The Saints dealt another productive offensive weapon to Miami in the 2015 offseason. Wide receiver Kenny Stills had 95 catches for 1,572 yards and 8 touchdowns in his first two years in the league with New Orleans, but was traded to Miami for a 3rd round draft pick and oft-injured linebacker Dannell Ellerbe. Stills will be on the field in tomorrow's game against New Orleans, and joining him in a Dolphins uniform will be two other names very familiar to Saints fans.
Offensive lineman Jermon Bushrod played his first six years in the league with New Orleans, and is in his second year with Miami after 3 years with the Chicago Bears. Former Saints 1st round pick Stephone Anthony was an All-Rookie performer with the team in 2015, leading the team in tackles. After regressing a year ago and struggling this preseason, the Saints traded him to Miami less than two weeks ago for a mid-round draft pick.
The most significant historical link between these two franchises is another player that will also be on the field this Sunday. Quarterback Drew Brees became a free agent after the 2005 season, after five years with the San Diego Chargers. Brees had suffered a serious shoulder injury in his final game with San Diego, and was attracting little interest throughout the league. The two teams most interested in him were the Dolphins and Saints.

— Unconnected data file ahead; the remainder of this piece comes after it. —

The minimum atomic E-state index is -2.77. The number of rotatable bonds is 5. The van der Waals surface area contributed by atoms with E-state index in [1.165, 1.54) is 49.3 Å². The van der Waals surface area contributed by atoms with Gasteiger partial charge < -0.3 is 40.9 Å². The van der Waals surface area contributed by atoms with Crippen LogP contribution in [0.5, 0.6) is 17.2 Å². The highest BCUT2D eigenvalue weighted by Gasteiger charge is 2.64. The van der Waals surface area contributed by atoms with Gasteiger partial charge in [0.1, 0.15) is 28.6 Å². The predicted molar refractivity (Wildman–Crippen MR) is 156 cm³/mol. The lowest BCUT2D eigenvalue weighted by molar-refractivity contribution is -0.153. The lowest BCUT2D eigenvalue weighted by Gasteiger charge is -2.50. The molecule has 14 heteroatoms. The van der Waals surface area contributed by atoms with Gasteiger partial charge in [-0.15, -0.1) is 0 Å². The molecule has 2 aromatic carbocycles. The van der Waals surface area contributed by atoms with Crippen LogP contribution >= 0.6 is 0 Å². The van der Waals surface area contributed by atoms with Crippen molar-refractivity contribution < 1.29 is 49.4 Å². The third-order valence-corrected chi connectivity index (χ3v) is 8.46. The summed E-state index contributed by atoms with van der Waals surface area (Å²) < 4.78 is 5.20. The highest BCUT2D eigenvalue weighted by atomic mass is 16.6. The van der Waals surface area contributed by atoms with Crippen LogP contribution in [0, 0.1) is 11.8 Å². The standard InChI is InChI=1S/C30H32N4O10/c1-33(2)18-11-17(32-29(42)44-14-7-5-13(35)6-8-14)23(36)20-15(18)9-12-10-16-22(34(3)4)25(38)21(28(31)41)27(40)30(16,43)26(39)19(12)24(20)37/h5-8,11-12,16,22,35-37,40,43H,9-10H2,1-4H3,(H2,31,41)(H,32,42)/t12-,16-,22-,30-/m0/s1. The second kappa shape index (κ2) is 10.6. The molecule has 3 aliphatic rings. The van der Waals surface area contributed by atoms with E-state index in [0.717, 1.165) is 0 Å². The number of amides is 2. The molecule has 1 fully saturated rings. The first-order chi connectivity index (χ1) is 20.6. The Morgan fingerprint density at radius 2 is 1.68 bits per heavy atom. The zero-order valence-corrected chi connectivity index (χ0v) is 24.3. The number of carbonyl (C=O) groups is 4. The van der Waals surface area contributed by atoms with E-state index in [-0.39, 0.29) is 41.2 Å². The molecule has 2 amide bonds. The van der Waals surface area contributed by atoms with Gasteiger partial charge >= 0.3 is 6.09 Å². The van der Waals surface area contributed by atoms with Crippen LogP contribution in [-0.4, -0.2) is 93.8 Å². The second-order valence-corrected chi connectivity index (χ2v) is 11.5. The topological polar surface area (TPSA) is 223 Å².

New Orleans was coming off a 3-13 season, starting over with an unproven head coach named Sean Payton, and a city that had been devastated by Hurricane Katrina. Brees seemed set to sign a new deal with the Dolphins, but at the last moment, Miami altered their contract offer, then decided to move in a different direction, instead trading for Minnesota quarterback Daunte Culpepper and leaving Brees to sign with the Saints. Culpepper played just one season in Miami, while Payton and Brees changed New Orleans sports history, also owning a 2-0 record against the Dolphins.
Miami will be playing their 3rd straight game on the road to begin this season, and are coming off a 20-6 rout by the lowly New York Jets. They have a handful of dangerous offensive weapons that New Orleans will be challenged by, but have struggled to move the ball and protect quarterback Jay Cutler, who has been prone to big mistakes throughout his career. The Dolphins talented running back, Jay Ajayi, could also be limited in this game with a knee injury.
The Saints could be riding a wave of momentum following their 34-13 road victory against the Carolina Panthers last week. Their passing game matches up extremely well against a Miami defense that struggles in coverage, and the Saints defense has historically played very well against Cutler.
Prediction: Saints 31, Dolphins 21
Who wins the Battle of London this Sunday?